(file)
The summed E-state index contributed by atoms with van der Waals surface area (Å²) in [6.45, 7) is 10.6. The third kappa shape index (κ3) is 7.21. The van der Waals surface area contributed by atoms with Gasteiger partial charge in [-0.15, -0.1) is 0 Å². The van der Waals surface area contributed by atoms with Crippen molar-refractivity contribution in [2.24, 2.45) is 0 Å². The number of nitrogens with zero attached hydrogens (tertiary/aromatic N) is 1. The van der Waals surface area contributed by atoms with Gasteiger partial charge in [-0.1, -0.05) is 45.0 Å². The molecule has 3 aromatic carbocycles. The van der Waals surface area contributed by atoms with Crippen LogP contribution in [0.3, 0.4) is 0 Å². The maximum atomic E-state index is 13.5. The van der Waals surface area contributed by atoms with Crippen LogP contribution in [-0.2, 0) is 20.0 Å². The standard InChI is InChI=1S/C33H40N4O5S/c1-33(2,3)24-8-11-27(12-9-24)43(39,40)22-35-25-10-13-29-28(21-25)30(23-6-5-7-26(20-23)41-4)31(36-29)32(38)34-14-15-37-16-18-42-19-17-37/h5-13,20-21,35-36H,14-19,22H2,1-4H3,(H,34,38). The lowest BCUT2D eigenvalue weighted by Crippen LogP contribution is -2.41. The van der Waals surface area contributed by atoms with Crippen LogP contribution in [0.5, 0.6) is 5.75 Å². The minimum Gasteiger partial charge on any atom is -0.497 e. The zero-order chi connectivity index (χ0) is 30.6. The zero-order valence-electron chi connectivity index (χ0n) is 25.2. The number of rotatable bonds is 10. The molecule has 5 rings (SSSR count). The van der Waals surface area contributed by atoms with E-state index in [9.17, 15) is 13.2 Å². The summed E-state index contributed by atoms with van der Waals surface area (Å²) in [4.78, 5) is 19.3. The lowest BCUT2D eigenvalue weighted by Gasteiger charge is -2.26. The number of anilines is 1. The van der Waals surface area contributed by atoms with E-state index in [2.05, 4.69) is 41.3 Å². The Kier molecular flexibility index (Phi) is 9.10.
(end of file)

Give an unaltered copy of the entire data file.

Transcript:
The summed E-state index contributed by atoms with van der Waals surface area (Å²) in [6.45, 7) is 10.6. The third kappa shape index (κ3) is 7.21. The van der Waals surface area contributed by atoms with Gasteiger partial charge in [-0.15, -0.1) is 0 Å². The van der Waals surface area contributed by atoms with Crippen molar-refractivity contribution in [2.24, 2.45) is 0 Å². The number of nitrogens with zero attached hydrogens (tertiary/aromatic N) is 1. The van der Waals surface area contributed by atoms with Gasteiger partial charge in [-0.1, -0.05) is 45.0 Å². The molecule has 3 aromatic carbocycles. The van der Waals surface area contributed by atoms with Crippen LogP contribution in [0.3, 0.4) is 0 Å². The maximum atomic E-state index is 13.5. The van der Waals surface area contributed by atoms with Crippen LogP contribution in [-0.2, 0) is 20.0 Å². The standard InChI is InChI=1S/C33H40N4O5S/c1-33(2,3)24-8-11-27(12-9-24)43(39,40)22-35-25-10-13-29-28(21-25)30(23-6-5-7-26(20-23)41-4)31(36-29)32(38)34-14-15-37-16-18-42-19-17-37/h5-13,20-21,35-36H,14-19,22H2,1-4H3,(H,34,38). The lowest BCUT2D eigenvalue weighted by Crippen LogP contribution is -2.41. The van der Waals surface area contributed by atoms with Crippen LogP contribution in [0.5, 0.6) is 5.75 Å². The minimum Gasteiger partial charge on any atom is -0.497 e. The zero-order chi connectivity index (χ0) is 30.6. The zero-order valence-electron chi connectivity index (χ0n) is 25.2. The number of rotatable bonds is 10. The molecule has 5 rings (SSSR count). The van der Waals surface area contributed by atoms with E-state index in [9.17, 15) is 13.2 Å². The summed E-state index contributed by atoms with van der Waals surface area (Å²) in [4.78, 5) is 19.3. The lowest BCUT2D eigenvalue weighted by Gasteiger charge is -2.26. The number of anilines is 1. The van der Waals surface area contributed by atoms with E-state index in [2.05, 4.69) is 41.3 Å². The Kier molecular flexibility index (Phi) is 9.10.